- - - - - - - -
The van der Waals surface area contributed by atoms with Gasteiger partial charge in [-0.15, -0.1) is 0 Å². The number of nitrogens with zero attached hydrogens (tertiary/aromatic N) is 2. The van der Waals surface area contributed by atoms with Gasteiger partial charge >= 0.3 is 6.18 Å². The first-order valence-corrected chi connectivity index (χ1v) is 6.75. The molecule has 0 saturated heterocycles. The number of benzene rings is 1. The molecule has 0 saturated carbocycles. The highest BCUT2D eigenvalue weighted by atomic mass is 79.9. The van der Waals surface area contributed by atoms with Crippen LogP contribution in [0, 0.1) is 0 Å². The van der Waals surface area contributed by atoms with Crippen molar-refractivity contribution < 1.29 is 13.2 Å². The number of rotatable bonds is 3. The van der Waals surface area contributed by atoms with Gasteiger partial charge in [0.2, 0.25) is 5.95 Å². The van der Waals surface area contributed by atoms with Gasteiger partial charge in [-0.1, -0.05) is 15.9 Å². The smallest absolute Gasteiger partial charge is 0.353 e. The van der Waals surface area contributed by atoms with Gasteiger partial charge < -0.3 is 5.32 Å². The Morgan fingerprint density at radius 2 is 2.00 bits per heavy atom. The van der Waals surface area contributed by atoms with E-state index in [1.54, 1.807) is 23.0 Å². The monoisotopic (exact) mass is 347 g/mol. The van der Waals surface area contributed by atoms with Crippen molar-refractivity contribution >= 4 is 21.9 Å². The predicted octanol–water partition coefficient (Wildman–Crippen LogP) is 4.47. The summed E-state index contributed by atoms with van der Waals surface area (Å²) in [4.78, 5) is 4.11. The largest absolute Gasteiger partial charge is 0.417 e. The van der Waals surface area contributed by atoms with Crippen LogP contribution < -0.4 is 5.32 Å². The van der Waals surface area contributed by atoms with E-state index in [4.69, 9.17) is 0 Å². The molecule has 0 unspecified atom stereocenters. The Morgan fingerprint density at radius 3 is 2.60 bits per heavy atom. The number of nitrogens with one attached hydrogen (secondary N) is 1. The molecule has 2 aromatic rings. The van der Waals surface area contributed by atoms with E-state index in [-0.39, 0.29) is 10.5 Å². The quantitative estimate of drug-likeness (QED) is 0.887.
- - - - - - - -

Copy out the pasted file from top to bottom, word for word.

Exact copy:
The van der Waals surface area contributed by atoms with Gasteiger partial charge in [-0.15, -0.1) is 0 Å². The number of nitrogens with zero attached hydrogens (tertiary/aromatic N) is 2. The van der Waals surface area contributed by atoms with Gasteiger partial charge >= 0.3 is 6.18 Å². The first-order valence-corrected chi connectivity index (χ1v) is 6.75. The molecule has 0 saturated heterocycles. The number of benzene rings is 1. The molecule has 0 saturated carbocycles. The highest BCUT2D eigenvalue weighted by atomic mass is 79.9. The van der Waals surface area contributed by atoms with Crippen LogP contribution in [0, 0.1) is 0 Å². The van der Waals surface area contributed by atoms with Crippen molar-refractivity contribution < 1.29 is 13.2 Å². The number of rotatable bonds is 3. The van der Waals surface area contributed by atoms with Gasteiger partial charge in [0.2, 0.25) is 5.95 Å². The van der Waals surface area contributed by atoms with Gasteiger partial charge in [-0.1, -0.05) is 15.9 Å². The smallest absolute Gasteiger partial charge is 0.353 e. The van der Waals surface area contributed by atoms with Gasteiger partial charge < -0.3 is 5.32 Å². The Morgan fingerprint density at radius 2 is 2.00 bits per heavy atom. The van der Waals surface area contributed by atoms with E-state index in [1.54, 1.807) is 23.0 Å². The monoisotopic (exact) mass is 347 g/mol. The van der Waals surface area contributed by atoms with Crippen molar-refractivity contribution >= 4 is 21.9 Å². The predicted octanol–water partition coefficient (Wildman–Crippen LogP) is 4.47. The summed E-state index contributed by atoms with van der Waals surface area (Å²) in [4.78, 5) is 4.11. The largest absolute Gasteiger partial charge is 0.417 e. The van der Waals surface area contributed by atoms with Crippen LogP contribution < -0.4 is 5.32 Å². The van der Waals surface area contributed by atoms with E-state index in [4.69, 9.17) is 0 Å². The molecule has 0 unspecified atom stereocenters. The Morgan fingerprint density at radius 3 is 2.60 bits per heavy atom. The number of nitrogens with one attached hydrogen (secondary N) is 1. The molecule has 2 aromatic rings. The van der Waals surface area contributed by atoms with E-state index in [-0.39, 0.29) is 10.5 Å². The quantitative estimate of drug-likeness (QED) is 0.887.